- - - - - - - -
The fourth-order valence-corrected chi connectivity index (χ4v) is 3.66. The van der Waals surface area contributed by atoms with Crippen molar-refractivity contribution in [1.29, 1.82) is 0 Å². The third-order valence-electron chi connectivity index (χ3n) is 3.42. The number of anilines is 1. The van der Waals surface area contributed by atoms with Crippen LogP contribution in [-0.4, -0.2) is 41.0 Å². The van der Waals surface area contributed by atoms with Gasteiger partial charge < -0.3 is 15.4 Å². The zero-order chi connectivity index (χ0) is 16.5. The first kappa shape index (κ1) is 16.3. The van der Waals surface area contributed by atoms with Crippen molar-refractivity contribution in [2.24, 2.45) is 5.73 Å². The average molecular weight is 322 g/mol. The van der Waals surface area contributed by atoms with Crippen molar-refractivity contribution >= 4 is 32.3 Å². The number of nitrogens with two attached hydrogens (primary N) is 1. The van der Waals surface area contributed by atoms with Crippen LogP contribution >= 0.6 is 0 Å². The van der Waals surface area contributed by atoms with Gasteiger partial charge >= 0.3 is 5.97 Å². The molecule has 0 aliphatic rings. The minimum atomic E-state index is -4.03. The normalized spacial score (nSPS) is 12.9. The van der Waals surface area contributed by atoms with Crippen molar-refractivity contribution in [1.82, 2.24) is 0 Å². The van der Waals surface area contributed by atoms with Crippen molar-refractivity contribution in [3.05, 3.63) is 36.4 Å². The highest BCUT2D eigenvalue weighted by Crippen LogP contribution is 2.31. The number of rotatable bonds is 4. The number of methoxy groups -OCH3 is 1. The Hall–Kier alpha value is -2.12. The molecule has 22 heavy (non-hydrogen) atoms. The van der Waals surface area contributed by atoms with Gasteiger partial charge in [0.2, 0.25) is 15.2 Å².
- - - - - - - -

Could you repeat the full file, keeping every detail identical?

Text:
The fourth-order valence-corrected chi connectivity index (χ4v) is 3.66. The van der Waals surface area contributed by atoms with Crippen molar-refractivity contribution in [1.29, 1.82) is 0 Å². The third-order valence-electron chi connectivity index (χ3n) is 3.42. The number of anilines is 1. The van der Waals surface area contributed by atoms with Crippen LogP contribution in [-0.4, -0.2) is 41.0 Å². The van der Waals surface area contributed by atoms with Gasteiger partial charge < -0.3 is 15.4 Å². The zero-order chi connectivity index (χ0) is 16.5. The first kappa shape index (κ1) is 16.3. The van der Waals surface area contributed by atoms with Crippen molar-refractivity contribution in [2.24, 2.45) is 5.73 Å². The average molecular weight is 322 g/mol. The van der Waals surface area contributed by atoms with Crippen molar-refractivity contribution >= 4 is 32.3 Å². The number of nitrogens with two attached hydrogens (primary N) is 1. The van der Waals surface area contributed by atoms with Crippen LogP contribution >= 0.6 is 0 Å². The van der Waals surface area contributed by atoms with Gasteiger partial charge >= 0.3 is 5.97 Å². The molecule has 0 aliphatic rings. The minimum atomic E-state index is -4.03. The normalized spacial score (nSPS) is 12.9. The van der Waals surface area contributed by atoms with Crippen molar-refractivity contribution in [1.82, 2.24) is 0 Å². The van der Waals surface area contributed by atoms with Crippen molar-refractivity contribution in [3.05, 3.63) is 36.4 Å². The highest BCUT2D eigenvalue weighted by Crippen LogP contribution is 2.31. The number of rotatable bonds is 4. The number of methoxy groups -OCH3 is 1. The Hall–Kier alpha value is -2.12. The molecule has 22 heavy (non-hydrogen) atoms. The van der Waals surface area contributed by atoms with Gasteiger partial charge in [0.2, 0.25) is 15.2 Å².